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Re: Fwd: Re: New Study, T rex Could've Been A Scavenger

HP Jura wrote... 
> Regardless of what Bakker, Paula and others have stated on the matter, 
> there is still no reason for _T.rex_ to not have been a bradymetabolic 
> "good reptile." Work by Nicholas Hotton, 
> James Farlow, James Spotila, Walter Auffenberg (to a lesser extent) 
> and others, have shown that a large bradymetabolic 
> animal can do just as well as a large tachymetabolic one. 
"Large" being the teeny tiny Komodo monitor. And I haven't read a rebuttal 
to HP GSP's idea that bradymetabolic animals are simply incapable of 
growing as fast as big dinosaurs did (remember our last discussion). 
> Some studies even show a general trend towards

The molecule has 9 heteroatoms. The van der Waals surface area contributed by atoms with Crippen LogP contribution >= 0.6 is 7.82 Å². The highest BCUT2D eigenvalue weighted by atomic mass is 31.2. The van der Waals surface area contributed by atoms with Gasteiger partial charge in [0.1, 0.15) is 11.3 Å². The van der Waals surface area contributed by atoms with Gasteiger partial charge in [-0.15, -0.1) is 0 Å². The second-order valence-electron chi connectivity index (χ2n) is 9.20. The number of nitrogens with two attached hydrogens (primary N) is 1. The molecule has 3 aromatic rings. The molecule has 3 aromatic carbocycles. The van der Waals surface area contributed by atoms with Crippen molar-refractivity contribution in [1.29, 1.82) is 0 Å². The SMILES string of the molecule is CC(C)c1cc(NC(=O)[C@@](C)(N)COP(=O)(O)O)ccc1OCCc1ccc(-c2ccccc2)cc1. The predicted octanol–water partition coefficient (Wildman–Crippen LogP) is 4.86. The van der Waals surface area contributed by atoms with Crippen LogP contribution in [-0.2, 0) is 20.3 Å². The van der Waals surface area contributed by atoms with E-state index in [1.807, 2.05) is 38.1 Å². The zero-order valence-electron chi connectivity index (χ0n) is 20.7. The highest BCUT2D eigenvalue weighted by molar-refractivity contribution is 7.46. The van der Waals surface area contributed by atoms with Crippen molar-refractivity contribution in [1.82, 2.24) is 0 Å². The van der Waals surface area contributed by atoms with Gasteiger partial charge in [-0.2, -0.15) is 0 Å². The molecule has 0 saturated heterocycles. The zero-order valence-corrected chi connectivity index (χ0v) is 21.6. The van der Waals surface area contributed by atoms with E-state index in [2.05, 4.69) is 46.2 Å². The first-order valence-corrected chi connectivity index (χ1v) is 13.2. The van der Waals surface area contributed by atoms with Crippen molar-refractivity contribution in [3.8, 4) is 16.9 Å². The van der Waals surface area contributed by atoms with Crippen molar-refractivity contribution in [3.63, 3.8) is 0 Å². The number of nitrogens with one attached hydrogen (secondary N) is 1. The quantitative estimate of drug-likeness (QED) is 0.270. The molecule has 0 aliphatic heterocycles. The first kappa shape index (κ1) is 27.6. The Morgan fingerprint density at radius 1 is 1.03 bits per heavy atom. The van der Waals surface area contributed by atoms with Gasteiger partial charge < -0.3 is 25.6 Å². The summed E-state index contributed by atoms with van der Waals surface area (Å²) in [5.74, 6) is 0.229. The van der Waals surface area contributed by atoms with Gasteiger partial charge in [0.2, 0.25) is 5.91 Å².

> bradymetabolism in larger animals 
True, but not true enough -- which is why an elephant still needs big 
ears, despite having lower metabolic rates per mass than a mouse. 
> (which makes sense, if the entire point  
> of being tachymetabolic is just to keep 
> warm).  
Well, it isn't. Who said it was? What exactly the point is is still not 
clear, but endurance looks like a good idea, as does brooding. 
        Apart from that gigantothermy doesn't work for pretty much 
anything with a shape different from a sea turtle's. 
> and statements about a lack of aerobic potential make no sense 
> either (carrier's constraint in many modern reptiles is do to anatomy,  
> not thermophysiology).  
For how long can a bipedal lizard run? Or a baby croc gallop? 

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